Following is an excerpt from an article in the Boston Globe pointing out those introductory phrases that say much more than we intend:
"When someone says “It’s not about the money, but...”, it’s almost always about the money. If you hear “It really doesn’t matter to me, but...”, odds are it does matter, and quite a bit. Someone who begins a sentence with “Confidentially” is nearly always betraying a confidence; someone who starts out “Frankly,” or “Honestly,” “To be (completely) honest with you,” or “Let me give it to you straight” brings to mind Ralph Waldo Emerson’s quip: “The louder he talked of his honor, the faster we counted our spoons.”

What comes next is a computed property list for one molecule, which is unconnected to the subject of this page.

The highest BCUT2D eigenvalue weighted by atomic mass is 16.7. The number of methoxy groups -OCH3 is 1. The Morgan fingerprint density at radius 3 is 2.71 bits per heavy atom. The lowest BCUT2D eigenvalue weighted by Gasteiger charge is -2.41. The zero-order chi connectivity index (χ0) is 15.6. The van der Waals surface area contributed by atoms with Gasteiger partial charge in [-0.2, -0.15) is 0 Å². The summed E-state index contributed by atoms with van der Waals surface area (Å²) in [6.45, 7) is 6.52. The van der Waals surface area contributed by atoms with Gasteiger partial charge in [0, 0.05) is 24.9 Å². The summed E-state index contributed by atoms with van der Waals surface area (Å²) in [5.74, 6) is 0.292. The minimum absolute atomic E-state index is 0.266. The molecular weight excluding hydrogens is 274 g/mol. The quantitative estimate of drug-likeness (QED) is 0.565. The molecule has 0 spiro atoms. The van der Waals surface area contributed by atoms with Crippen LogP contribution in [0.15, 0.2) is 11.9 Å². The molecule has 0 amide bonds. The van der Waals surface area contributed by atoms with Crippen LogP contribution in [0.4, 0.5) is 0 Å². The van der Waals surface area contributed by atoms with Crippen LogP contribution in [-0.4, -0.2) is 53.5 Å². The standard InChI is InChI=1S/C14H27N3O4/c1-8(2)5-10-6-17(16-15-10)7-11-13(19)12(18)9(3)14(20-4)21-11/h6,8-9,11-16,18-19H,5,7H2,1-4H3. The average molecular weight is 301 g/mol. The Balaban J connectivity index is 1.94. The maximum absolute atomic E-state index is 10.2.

“No offense, but...” and “Don’t take this the wrong way, but...” are both warning flags, guaranteed to precede statements that are offensive, insulting, or both. “I don’t mean to be rude, but...” invariably signals the advent of breathtaking, blatant, write-in-to-Miss-Manners-style rudeness. (And when someone starts out by saying “Promise me you won’t get mad, but...” you might as well go ahead and start getting mad.)"
Read the article HERE